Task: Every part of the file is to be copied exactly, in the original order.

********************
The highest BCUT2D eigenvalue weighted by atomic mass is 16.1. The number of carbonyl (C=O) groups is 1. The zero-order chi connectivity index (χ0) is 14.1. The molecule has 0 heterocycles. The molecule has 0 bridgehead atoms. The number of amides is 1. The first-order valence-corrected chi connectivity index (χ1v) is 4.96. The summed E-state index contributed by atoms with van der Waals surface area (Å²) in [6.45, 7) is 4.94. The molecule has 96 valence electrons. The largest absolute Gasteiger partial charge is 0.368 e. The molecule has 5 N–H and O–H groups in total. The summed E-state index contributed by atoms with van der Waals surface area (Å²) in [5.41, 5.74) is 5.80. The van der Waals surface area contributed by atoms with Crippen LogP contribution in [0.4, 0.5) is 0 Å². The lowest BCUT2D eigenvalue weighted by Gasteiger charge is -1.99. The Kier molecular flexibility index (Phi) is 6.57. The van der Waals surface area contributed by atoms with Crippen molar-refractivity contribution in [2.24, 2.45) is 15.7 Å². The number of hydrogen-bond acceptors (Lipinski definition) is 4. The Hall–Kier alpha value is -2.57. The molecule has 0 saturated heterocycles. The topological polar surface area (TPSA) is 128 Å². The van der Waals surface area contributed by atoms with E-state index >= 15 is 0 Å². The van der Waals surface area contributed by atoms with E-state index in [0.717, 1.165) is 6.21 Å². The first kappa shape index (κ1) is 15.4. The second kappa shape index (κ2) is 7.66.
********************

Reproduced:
The highest BCUT2D eigenvalue weighted by atomic mass is 16.1. The number of carbonyl (C=O) groups is 1. The zero-order chi connectivity index (χ0) is 14.1. The molecule has 0 heterocycles. The molecule has 0 bridgehead atoms. The number of amides is 1. The first-order valence-corrected chi connectivity index (χ1v) is 4.96. The summed E-state index contributed by atoms with van der Waals surface area (Å²) in [6.45, 7) is 4.94. The molecule has 96 valence electrons. The largest absolute Gasteiger partial charge is 0.368 e. The molecule has 5 N–H and O–H groups in total. The summed E-state index contributed by atoms with van der Waals surface area (Å²) in [5.41, 5.74) is 5.80. The van der Waals surface area contributed by atoms with Crippen LogP contribution in [0.4, 0.5) is 0 Å². The lowest BCUT2D eigenvalue weighted by Gasteiger charge is -1.99. The Kier molecular flexibility index (Phi) is 6.57. The van der Waals surface area contributed by atoms with Crippen molar-refractivity contribution in [2.24, 2.45) is 15.7 Å². The number of hydrogen-bond acceptors (Lipinski definition) is 4. The Hall–Kier alpha value is -2.57. The molecule has 0 saturated heterocycles. The topological polar surface area (TPSA) is 128 Å². The van der Waals surface area contributed by atoms with E-state index >= 15 is 0 Å². The van der Waals surface area contributed by atoms with E-state index in [0.717, 1.165) is 6.21 Å². The first kappa shape index (κ1) is 15.4. The second kappa shape index (κ2) is 7.66.